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Gen Comp Endocrinol. 2003 May;131(3):345-52.

Measurement of plasma corticosterone and fecal glucocorticoid metabolites in the chicken (Gallus domesticus), the great cormorant (Phalacrocorax carbo), and the goshawk (Accipiter gentilis).

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Institute of Zoo Biology and Wildlife Research, Alfred-Kowalke-Str. 17, D-10315 Berlin, Germany.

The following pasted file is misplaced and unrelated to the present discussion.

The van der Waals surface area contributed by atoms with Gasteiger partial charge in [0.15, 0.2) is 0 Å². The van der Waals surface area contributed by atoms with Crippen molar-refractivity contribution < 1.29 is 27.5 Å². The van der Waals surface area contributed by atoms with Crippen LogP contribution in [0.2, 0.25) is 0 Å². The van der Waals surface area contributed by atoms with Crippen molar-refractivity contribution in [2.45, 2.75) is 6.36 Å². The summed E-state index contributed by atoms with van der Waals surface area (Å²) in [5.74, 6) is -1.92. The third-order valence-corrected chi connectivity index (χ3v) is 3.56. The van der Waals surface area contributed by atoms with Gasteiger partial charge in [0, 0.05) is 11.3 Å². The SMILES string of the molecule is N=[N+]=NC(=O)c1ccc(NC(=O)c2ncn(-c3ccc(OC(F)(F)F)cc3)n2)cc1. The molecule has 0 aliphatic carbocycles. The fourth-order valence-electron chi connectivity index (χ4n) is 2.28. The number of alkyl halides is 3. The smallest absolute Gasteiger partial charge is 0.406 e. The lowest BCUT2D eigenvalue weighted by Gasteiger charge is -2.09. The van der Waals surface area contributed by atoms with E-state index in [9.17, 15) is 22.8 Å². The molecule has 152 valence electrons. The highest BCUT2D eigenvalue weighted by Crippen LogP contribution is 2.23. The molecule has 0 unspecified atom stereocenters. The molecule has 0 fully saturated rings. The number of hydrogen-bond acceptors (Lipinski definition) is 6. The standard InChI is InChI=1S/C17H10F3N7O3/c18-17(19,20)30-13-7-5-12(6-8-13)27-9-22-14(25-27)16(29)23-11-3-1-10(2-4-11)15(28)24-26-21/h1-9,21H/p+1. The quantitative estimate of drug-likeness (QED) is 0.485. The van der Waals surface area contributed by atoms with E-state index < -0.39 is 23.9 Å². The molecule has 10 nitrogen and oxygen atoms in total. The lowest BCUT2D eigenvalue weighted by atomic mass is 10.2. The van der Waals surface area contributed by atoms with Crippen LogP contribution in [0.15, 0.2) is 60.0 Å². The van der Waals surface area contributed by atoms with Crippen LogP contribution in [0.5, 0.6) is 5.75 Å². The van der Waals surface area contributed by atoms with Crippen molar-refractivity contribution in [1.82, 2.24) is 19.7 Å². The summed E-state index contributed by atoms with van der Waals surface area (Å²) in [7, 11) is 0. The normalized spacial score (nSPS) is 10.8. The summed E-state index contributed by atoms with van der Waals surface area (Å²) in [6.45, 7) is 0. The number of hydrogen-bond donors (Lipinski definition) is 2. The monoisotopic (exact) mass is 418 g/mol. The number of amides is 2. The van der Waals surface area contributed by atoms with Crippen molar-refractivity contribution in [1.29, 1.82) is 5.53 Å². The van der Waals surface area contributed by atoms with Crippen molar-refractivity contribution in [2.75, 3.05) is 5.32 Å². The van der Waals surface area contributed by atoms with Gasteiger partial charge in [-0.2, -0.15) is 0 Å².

A method for the non-invasive measurement of glucocorticoid metabolites in feces of chickens was established and validated. After high-performance liquid chromatography (HPLC) the presence of at least two fecal immunoreactives was demonstrated, one co-eluting with authentic corticosterone, whereas the second substance migrates close to corticosterone sulphate. We investigated the relationship between corticosterone in blood plasma obtained by a vena brachialis catheter and fecal samples in groups of five chickens after an ACTH and a dexamethasone injection to stimulate and to suppress adrenal activity. A control group received a saline injection. After ACTH plasma cortisol concentrations increased 16-fold after 1.5 h to levels between 19 and 38 ng/ml and dropped to pre-treatment levels (1.1-2.5 ng/ml) 4h after stimulation. Dexamethasone did not result in a distinct suppression of adrenocortical activity and plasma corticosterone dropped only slightly below pre-treatment levels. The concentrations in fecal metabolites corresponded to the changes in the levels of biological active hormone in plasma. Fecal peak excretion (105-295 ng/g) was obtained with a delay of approximately 4 h compared to plasma. The profile obtained after ACTH challenge reflected a broader and dampened pattern of glucocorticoid secretion and provided a more integrated measure of adrenal activity. Dexamethasone treatment did not induce a measurable decrease in fecal metabolites and concentrations fluctuated around a mean of 30.0+/-9.9 ng/g, almost identical to those obtained from the saline treatment group (29.4+/-13.9 ng/g). In a separate experiment the effect of an alternative capture method (remote-controlled injection system) was investigated in cormorants. Plasma corticosterone measurements revealed a significantly diminished stress reaction compared to traditional trapping (1.24+/-0.78 vs. 10.9+/-12.1 ng/ml). Investigations whether goshawk nestlings infected with Trichomas gallinae differ in fecal corticosterone metabolite concentrations compared to healthy subjects revealed no significant changes. However, a significant correlation was found between the glucocorticoid metabolite concentrations and the number of nestlings per nest. The demonstration that adrenal activity can be detected by the assay is a prerequisite that ecologically meaningful levels of imposed stress can be validated. Therefore, non-invasive measurements of fecal metabolites are a promising perspective to monitor stress in birds.

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